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Heightened perception of competition hastens courtship

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Santori, C 
Bussière, LF 
Houslay, TM 


jats:titleAbstract</jats:title>jats:pWhen animals use costly labile display or signal traits to display to the opposite sex, they face complex decisions regarding the degree and timing of their investment in separate instances of trait expression. Such decisions may be informed by not only the focal individual’s condition (or pool of available resources) but also aspects of the social environment, such as perceptions of same-sex competition or the quality of available mates. However, the relative importance of these factors to investment decisions remains unclear. Here, we use manipulations of condition (through dietary nutrition), recent social environment (exposure to a silenced male, nonsilenced male, female, or isolation), and female mating history (single or multiple male) to test how quickly male decorated crickets (Gryllodes sigillatus) decide to begin courting an available female. We find that males that were previously housed with nonsilenced males started courting the female earlier than other males. Females only mounted males after courtship began. Our results suggest a strong effect of the perception of competition on the decision to invest resources in sexual signaling behavior and that females might exert directional selection on its timing.</jats:p>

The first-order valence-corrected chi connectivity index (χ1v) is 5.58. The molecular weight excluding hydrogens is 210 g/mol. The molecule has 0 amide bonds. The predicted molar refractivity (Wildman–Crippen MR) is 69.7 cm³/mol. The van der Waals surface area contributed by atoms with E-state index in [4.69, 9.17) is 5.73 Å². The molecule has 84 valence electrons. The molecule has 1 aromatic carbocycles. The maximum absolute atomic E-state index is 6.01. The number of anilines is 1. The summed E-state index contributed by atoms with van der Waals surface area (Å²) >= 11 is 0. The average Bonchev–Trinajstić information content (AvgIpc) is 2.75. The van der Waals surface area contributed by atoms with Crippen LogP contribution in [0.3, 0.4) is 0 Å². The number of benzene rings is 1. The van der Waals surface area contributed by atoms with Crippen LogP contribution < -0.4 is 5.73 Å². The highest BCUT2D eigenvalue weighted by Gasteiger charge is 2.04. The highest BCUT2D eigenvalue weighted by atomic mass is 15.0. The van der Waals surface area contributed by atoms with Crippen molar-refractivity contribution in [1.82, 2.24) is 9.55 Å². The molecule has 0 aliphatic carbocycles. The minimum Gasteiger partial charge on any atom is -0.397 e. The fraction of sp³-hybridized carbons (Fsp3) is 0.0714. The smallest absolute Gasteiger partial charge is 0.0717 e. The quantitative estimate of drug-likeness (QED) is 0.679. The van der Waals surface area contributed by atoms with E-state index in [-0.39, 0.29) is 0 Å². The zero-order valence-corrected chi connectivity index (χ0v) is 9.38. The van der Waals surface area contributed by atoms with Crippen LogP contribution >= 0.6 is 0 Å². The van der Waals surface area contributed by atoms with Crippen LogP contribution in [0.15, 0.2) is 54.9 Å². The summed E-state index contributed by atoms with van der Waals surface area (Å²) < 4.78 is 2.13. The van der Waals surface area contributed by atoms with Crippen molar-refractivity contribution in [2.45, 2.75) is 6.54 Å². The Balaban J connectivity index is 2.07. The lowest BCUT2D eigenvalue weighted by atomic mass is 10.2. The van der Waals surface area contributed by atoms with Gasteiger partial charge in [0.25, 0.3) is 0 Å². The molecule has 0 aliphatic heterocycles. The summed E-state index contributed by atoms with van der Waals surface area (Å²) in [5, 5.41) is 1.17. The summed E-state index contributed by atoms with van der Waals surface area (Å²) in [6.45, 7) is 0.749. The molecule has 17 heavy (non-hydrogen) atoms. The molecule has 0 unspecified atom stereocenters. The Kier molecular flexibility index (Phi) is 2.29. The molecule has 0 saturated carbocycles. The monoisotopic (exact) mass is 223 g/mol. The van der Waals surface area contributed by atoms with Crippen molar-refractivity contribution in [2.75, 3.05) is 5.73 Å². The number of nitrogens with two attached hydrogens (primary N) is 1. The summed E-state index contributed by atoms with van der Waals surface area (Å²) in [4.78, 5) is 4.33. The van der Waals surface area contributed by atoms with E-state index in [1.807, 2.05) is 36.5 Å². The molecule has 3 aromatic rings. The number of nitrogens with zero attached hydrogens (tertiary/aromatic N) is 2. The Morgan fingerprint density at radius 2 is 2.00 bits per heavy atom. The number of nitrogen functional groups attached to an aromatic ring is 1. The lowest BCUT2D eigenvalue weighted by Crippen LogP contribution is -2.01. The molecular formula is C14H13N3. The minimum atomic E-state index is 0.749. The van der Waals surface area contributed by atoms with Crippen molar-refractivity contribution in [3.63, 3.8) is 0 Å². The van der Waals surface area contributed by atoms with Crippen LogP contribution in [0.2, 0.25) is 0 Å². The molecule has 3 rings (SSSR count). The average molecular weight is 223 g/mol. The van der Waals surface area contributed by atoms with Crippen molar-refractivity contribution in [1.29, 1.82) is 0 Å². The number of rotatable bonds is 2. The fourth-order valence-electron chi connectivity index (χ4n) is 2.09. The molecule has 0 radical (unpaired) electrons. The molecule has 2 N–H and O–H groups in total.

condition dependence, courtship, Gryllodes sigillatus, phenotypic flexibility, sexual selection, sexual signaling, social experience

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Behavioral Ecology

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Oxford University Press (OUP)


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